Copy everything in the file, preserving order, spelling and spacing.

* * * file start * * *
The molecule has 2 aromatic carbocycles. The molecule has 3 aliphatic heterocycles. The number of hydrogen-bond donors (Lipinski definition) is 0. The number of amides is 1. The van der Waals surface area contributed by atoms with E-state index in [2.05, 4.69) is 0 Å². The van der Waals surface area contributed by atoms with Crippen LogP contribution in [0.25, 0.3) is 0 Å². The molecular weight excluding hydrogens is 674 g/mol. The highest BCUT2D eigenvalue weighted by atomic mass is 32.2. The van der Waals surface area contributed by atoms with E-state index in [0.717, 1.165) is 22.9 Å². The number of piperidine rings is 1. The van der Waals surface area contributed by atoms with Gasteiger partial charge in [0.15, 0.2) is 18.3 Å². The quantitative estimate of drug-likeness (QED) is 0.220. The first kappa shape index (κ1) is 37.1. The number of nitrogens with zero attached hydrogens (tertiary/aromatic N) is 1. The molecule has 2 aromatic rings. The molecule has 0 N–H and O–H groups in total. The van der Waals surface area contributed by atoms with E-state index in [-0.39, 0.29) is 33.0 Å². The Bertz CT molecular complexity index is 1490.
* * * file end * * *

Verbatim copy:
The molecule has 2 aromatic carbocycles. The molecule has 3 aliphatic heterocycles. The number of hydrogen-bond donors (Lipinski definition) is 0. The number of amides is 1. The van der Waals surface area contributed by atoms with E-state index in [2.05, 4.69) is 0 Å². The van der Waals surface area contributed by atoms with Crippen LogP contribution in [0.25, 0.3) is 0 Å². The molecular weight excluding hydrogens is 674 g/mol. The highest BCUT2D eigenvalue weighted by atomic mass is 32.2. The van der Waals surface area contributed by atoms with E-state index in [0.717, 1.165) is 22.9 Å². The number of piperidine rings is 1. The van der Waals surface area contributed by atoms with Gasteiger partial charge in [0.15, 0.2) is 18.3 Å². The quantitative estimate of drug-likeness (QED) is 0.220. The first kappa shape index (κ1) is 37.1. The number of nitrogens with zero attached hydrogens (tertiary/aromatic N) is 1. The molecule has 2 aromatic rings. The molecule has 0 N–H and O–H groups in total. The van der Waals surface area contributed by atoms with E-state index in [-0.39, 0.29) is 33.0 Å². The Bertz CT molecular complexity index is 1490.